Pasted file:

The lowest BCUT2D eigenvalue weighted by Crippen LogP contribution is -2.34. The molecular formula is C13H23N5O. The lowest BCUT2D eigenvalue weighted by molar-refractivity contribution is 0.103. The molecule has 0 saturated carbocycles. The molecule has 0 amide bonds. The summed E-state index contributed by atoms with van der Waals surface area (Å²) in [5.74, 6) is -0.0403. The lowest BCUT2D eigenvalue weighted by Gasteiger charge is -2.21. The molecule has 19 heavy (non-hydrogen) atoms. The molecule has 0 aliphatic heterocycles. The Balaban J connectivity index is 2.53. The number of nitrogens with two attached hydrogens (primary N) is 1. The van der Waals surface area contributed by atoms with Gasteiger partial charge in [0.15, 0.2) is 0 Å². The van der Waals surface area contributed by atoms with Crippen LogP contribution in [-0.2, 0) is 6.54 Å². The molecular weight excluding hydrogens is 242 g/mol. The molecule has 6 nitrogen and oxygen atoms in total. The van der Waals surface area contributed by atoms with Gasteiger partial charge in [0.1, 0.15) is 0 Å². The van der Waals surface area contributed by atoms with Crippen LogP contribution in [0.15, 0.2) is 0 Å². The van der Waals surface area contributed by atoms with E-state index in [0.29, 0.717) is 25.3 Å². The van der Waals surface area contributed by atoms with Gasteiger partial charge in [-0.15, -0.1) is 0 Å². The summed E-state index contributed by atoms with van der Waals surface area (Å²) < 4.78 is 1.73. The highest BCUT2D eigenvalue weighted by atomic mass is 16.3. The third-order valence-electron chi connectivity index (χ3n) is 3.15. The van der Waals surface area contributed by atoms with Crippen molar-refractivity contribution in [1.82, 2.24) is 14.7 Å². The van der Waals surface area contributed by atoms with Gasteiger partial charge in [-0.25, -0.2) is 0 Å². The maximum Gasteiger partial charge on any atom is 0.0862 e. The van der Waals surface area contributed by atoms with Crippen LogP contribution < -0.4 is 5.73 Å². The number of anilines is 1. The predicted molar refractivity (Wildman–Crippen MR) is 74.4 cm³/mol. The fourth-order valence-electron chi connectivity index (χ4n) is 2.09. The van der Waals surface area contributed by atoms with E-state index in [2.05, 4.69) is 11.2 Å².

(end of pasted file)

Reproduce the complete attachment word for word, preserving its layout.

The lowest BCUT2D eigenvalue weighted by Crippen LogP contribution is -2.34. The molecular formula is C13H23N5O. The lowest BCUT2D eigenvalue weighted by molar-refractivity contribution is 0.103. The molecule has 0 saturated carbocycles. The molecule has 0 amide bonds. The summed E-state index contributed by atoms with van der Waals surface area (Å²) in [5.74, 6) is -0.0403. The lowest BCUT2D eigenvalue weighted by Gasteiger charge is -2.21. The molecule has 19 heavy (non-hydrogen) atoms. The molecule has 0 aliphatic heterocycles. The Balaban J connectivity index is 2.53. The number of nitrogens with two attached hydrogens (primary N) is 1. The van der Waals surface area contributed by atoms with Gasteiger partial charge in [0.15, 0.2) is 0 Å². The van der Waals surface area contributed by atoms with Crippen LogP contribution in [-0.2, 0) is 6.54 Å². The molecular weight excluding hydrogens is 242 g/mol. The molecule has 6 nitrogen and oxygen atoms in total. The van der Waals surface area contributed by atoms with Gasteiger partial charge in [0.1, 0.15) is 0 Å². The van der Waals surface area contributed by atoms with Crippen LogP contribution in [0.15, 0.2) is 0 Å². The van der Waals surface area contributed by atoms with E-state index in [0.29, 0.717) is 25.3 Å². The van der Waals surface area contributed by atoms with Gasteiger partial charge in [-0.15, -0.1) is 0 Å². The summed E-state index contributed by atoms with van der Waals surface area (Å²) < 4.78 is 1.73. The highest BCUT2D eigenvalue weighted by atomic mass is 16.3. The third-order valence-electron chi connectivity index (χ3n) is 3.15. The van der Waals surface area contributed by atoms with Crippen molar-refractivity contribution in [1.82, 2.24) is 14.7 Å². The van der Waals surface area contributed by atoms with Gasteiger partial charge in [-0.25, -0.2) is 0 Å². The maximum Gasteiger partial charge on any atom is 0.0862 e. The van der Waals surface area contributed by atoms with Crippen LogP contribution < -0.4 is 5.73 Å². The number of anilines is 1. The predicted molar refractivity (Wildman–Crippen MR) is 74.4 cm³/mol. The fourth-order valence-electron chi connectivity index (χ4n) is 2.09. The van der Waals surface area contributed by atoms with E-state index in [2.05, 4.69) is 11.2 Å².